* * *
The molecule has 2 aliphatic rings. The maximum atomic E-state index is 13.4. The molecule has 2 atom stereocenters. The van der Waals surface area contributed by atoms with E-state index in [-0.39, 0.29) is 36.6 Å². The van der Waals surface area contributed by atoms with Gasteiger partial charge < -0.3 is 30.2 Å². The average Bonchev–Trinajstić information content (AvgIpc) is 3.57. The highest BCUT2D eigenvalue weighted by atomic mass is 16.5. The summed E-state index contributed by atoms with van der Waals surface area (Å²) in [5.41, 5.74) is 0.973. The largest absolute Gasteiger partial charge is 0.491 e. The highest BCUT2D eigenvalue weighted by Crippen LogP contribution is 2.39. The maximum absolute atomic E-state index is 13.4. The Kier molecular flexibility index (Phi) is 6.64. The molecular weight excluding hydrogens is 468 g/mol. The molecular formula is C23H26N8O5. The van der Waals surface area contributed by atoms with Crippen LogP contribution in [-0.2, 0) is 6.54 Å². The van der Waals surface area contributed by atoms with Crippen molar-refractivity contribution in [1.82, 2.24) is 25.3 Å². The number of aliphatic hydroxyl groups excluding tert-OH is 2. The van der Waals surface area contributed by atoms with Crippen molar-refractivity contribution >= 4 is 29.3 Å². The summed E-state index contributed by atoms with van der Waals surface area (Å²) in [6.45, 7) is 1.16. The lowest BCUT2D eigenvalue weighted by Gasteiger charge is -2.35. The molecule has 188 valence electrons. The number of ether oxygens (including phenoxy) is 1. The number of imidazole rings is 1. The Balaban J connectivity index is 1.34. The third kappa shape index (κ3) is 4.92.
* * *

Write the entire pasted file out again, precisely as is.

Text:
The molecule has 2 aliphatic rings. The maximum atomic E-state index is 13.4. The molecule has 2 atom stereocenters. The van der Waals surface area contributed by atoms with E-state index in [-0.39, 0.29) is 36.6 Å². The van der Waals surface area contributed by atoms with Gasteiger partial charge < -0.3 is 30.2 Å². The average Bonchev–Trinajstić information content (AvgIpc) is 3.57. The highest BCUT2D eigenvalue weighted by atomic mass is 16.5. The summed E-state index contributed by atoms with van der Waals surface area (Å²) in [5.41, 5.74) is 0.973. The largest absolute Gasteiger partial charge is 0.491 e. The highest BCUT2D eigenvalue weighted by Crippen LogP contribution is 2.39. The maximum absolute atomic E-state index is 13.4. The Kier molecular flexibility index (Phi) is 6.64. The molecular weight excluding hydrogens is 468 g/mol. The molecular formula is C23H26N8O5. The van der Waals surface area contributed by atoms with Crippen LogP contribution in [-0.2, 0) is 6.54 Å². The van der Waals surface area contributed by atoms with Crippen molar-refractivity contribution in [1.82, 2.24) is 25.3 Å². The number of aliphatic hydroxyl groups excluding tert-OH is 2. The van der Waals surface area contributed by atoms with Crippen molar-refractivity contribution >= 4 is 29.3 Å². The summed E-state index contributed by atoms with van der Waals surface area (Å²) in [6.45, 7) is 1.16. The lowest BCUT2D eigenvalue weighted by Gasteiger charge is -2.35. The molecule has 188 valence electrons. The number of ether oxygens (including phenoxy) is 1. The number of imidazole rings is 1. The Balaban J connectivity index is 1.34. The third kappa shape index (κ3) is 4.92.